Oil in such tanks has been pressurized before, but the past pressurizing by using a sealed tank and relying on a temperature increase for pressurizing has defects. One defect is that the pressure increase is slow to develop. It is nonexistent when most needed because the oil is cold and more viscous. Later it may be inadequate. Another defect is that the pressure remains after the operation has ceased and may cause oil leakage. Gravity pressurization by having the tank above the level of the oil pump is even worse as to oil leakage. Leakage may then continue throughout a night or weekend -- or until the oil has all leaked out.

These faults are here overcome. By pressurizing with air pump 51 driven when the oil pump 41 is driven (by the same drive means 40) the pressure is applied promptly upon start-up and ceases to be applied upon shutdown. Alternatively, air pump 51 can be normally coupled to the engine which drives pump 41, even though the drive for pump 41 may be independently decoupled. In other words, the pump is in open communication with and supplying pressure to the tank under normal initial operating conditions, i.e. before any special operating conditions such as cavitation occur. A bleed-vent 56 is provided (unless air leakage is dependable) to dissipate the pressure soon after the pump 51 stops. Tank 11 preferably has its maximum oil level below the level of pump 41, or its drive shaft, so that no oil will leak at this point by gravity.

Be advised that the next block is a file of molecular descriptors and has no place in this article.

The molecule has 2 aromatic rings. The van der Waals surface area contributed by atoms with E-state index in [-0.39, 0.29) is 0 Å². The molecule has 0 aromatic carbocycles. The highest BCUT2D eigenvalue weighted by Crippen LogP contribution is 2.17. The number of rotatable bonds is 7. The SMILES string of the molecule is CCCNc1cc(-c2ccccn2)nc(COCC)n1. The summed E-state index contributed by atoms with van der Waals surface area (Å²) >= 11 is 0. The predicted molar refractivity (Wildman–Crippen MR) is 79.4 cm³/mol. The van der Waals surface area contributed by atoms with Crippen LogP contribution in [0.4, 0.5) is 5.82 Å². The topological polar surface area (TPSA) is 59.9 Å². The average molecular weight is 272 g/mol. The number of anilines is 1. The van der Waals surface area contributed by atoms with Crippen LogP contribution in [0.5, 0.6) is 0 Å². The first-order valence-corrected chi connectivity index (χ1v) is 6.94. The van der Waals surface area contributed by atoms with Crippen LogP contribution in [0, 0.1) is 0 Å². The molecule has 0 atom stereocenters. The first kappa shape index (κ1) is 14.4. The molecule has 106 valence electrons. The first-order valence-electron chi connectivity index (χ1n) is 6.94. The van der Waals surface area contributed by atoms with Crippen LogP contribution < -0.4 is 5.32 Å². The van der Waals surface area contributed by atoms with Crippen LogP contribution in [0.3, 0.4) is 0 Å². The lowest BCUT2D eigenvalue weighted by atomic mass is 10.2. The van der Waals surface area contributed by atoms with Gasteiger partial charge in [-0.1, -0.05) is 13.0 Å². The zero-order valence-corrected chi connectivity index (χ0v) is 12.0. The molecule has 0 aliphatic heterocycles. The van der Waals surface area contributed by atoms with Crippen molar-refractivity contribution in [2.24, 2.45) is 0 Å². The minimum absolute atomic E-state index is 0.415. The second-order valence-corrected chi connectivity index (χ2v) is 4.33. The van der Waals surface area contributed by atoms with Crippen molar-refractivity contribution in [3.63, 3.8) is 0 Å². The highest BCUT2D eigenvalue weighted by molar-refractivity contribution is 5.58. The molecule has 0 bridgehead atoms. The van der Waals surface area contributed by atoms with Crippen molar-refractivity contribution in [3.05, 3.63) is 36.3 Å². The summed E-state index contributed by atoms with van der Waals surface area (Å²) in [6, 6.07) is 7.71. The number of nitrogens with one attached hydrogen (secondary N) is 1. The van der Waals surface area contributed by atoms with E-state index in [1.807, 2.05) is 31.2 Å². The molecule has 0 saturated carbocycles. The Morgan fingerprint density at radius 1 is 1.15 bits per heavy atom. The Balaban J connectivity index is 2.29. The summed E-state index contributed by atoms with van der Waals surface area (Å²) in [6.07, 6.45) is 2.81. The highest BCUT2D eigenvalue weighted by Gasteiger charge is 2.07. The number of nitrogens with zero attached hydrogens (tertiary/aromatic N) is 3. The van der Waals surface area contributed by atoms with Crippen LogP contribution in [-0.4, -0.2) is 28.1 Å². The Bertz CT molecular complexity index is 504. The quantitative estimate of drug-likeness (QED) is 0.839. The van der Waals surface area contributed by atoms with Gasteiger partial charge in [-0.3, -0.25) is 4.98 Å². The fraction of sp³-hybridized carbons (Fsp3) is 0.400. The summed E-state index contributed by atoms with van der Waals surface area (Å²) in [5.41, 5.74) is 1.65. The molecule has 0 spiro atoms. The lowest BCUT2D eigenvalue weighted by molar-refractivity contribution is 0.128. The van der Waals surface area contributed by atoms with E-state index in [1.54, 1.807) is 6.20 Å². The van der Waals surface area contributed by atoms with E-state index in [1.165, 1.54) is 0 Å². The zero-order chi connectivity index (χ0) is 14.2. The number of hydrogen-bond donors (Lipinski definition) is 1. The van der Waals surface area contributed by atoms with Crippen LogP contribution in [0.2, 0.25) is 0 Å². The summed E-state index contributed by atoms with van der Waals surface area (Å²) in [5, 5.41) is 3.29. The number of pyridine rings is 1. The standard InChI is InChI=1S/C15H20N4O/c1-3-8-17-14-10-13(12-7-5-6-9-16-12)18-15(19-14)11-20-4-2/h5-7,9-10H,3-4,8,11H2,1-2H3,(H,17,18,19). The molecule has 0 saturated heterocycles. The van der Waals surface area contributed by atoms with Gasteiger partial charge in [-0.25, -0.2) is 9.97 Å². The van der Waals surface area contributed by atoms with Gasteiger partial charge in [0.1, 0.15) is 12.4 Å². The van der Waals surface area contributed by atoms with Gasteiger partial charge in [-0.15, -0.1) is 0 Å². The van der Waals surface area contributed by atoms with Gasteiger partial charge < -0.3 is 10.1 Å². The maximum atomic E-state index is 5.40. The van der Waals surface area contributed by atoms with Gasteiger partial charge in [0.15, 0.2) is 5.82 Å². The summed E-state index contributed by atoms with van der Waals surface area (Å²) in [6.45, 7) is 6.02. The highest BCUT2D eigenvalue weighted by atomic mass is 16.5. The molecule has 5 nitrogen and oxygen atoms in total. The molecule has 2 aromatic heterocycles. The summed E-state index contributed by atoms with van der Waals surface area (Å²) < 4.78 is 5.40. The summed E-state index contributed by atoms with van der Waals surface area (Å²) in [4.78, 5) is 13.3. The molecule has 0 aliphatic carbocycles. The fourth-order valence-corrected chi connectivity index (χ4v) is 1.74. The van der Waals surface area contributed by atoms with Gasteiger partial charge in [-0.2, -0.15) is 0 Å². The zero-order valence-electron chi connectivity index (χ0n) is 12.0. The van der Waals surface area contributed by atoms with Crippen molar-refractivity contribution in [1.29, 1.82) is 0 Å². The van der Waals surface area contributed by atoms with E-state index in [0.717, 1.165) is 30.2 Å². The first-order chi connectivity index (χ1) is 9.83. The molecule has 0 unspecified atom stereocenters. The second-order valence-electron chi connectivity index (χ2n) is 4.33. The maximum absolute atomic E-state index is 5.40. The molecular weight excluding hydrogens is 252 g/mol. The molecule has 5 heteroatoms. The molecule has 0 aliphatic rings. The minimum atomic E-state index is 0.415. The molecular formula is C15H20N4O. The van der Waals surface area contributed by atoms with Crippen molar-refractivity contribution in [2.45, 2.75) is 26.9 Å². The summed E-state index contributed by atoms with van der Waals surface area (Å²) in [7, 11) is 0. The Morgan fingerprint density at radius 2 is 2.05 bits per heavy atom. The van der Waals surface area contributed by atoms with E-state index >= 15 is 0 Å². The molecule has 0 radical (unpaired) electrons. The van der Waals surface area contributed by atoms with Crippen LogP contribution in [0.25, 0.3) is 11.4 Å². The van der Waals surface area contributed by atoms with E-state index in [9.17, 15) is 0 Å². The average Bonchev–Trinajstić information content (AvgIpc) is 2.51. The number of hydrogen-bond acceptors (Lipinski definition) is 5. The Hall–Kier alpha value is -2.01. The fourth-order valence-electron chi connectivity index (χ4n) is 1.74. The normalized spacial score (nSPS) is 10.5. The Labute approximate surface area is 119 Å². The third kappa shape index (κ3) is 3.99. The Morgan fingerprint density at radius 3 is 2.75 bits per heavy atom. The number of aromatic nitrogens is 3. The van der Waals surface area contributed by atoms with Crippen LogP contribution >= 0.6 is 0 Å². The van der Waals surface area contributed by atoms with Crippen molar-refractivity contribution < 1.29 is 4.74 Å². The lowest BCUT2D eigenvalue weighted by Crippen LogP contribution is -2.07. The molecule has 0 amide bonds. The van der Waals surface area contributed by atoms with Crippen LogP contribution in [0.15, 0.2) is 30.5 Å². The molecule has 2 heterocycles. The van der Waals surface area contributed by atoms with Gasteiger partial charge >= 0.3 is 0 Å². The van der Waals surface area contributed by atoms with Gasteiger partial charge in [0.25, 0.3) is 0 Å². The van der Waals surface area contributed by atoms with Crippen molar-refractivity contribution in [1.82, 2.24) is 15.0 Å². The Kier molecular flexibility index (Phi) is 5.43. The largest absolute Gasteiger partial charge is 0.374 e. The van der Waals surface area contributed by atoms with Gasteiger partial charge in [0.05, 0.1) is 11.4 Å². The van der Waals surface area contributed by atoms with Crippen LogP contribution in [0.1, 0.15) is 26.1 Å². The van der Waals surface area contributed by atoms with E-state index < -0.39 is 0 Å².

If the pump 51 is driven when pump 41 is not, and especially if it may be driven in long idle periods, means to discharge the air freely may be provided, so as not to maintain pressurization in tank 11. In that event, an interlock to ensure closing the discharge when pump 41 is driven would be desirable. If valve 53 has an adjustment knob (as some users may prefer) and can be set low enough to avoid a positive pressure at the drive shaft of pump 41, that may be done. Ideal operation would be to pressurize tank 11 just before starting pump 41, to a pressure higher than normal, to force the viscous cold oil to the pump 41, and lower the setting of valve 53 when the oil has warmed, to be just enough to maintain zero pressure at the shaft seal during operation. Some operators may prefer to have valve 53 invariable (except for factory or internal adjustment) and pump 51 invariably driven with pump 41 for simplicity and so that lack of attention can not cause serious consequences.